A larger number of practices are actually designed by local architects rather than by high-end dental designers for two reasons. First, doctors often hire professional architects who they are familiar with (through patient contact or social activity). Secondly, doctors often feel that they must use a local professional because of what might be unique code requirements in their geographical area. Unfortunately, in most situations, this is the least-desirable method of office design. Perhaps one practice in 25 should pursue this design alternative.

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We find that it is virtually impossible for an architect without vast knowledge and experience in dentistry to lead you beyond your existing vantage point. Even architects who have successfully worked out the physical requirements (plumbing, etc.) have little actual knowledge regarding what makes a practice highly productive. It would be like designing tomorrow's most advanced car without having a driver's license!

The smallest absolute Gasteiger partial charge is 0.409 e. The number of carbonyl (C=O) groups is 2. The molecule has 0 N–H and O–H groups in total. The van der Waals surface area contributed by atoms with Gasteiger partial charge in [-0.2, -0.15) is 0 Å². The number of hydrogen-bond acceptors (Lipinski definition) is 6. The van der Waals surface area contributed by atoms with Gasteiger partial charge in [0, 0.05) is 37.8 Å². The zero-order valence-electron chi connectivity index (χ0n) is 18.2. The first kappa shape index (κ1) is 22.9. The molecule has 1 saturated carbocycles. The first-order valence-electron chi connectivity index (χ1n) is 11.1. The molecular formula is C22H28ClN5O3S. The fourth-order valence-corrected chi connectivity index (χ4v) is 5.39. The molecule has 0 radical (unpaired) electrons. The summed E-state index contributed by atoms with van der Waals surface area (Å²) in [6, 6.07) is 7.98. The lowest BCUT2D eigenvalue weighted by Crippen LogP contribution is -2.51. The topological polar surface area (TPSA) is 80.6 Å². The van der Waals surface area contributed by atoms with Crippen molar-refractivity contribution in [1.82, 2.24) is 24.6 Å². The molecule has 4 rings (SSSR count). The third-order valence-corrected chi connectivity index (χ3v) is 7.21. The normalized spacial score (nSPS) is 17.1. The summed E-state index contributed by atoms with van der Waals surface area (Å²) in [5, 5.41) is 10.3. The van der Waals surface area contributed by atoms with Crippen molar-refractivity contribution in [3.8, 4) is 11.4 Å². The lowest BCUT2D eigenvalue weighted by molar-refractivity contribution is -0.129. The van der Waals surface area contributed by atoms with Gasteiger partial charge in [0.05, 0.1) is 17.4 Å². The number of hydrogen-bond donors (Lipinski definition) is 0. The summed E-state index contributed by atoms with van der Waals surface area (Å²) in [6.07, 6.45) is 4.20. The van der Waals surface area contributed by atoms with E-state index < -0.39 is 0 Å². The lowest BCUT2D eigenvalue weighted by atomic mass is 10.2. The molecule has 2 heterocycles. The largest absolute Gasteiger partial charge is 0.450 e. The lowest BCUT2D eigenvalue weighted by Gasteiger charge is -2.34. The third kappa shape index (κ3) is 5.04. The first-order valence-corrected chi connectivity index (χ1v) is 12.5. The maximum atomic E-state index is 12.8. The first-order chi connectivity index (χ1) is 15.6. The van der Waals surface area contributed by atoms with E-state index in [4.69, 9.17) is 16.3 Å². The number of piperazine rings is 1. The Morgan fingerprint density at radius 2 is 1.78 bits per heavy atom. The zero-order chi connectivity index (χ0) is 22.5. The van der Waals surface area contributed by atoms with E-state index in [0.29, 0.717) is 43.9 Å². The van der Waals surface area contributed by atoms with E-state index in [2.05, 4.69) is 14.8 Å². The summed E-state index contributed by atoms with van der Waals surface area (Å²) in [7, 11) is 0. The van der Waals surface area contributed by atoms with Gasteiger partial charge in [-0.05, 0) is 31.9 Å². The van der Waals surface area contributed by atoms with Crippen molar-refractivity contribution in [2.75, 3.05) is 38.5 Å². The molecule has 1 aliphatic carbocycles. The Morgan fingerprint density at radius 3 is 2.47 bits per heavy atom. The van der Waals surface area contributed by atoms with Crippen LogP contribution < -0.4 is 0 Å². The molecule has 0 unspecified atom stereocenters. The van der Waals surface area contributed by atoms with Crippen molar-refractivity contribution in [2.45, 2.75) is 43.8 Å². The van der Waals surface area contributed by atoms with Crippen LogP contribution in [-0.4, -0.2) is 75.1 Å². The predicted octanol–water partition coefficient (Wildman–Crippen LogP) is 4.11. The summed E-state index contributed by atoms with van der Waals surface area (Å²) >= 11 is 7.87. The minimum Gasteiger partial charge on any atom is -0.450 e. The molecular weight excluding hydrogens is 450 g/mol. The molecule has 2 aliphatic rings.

All dental offices today must comply with national standards such as the Building Officials and Code Administrators (BOCA) and the International Mechanical Code (IMC). While it may be possible to get something accepted by a local building inspector at a lower local standard, it seems rather shortsighted to risk potential liabilities associated with the Americans with Disabilities Act, which holds the owner liable for oversights despite the issuance of local building permits. Figure 1 shows the pros and cons of each choice of office design supplier.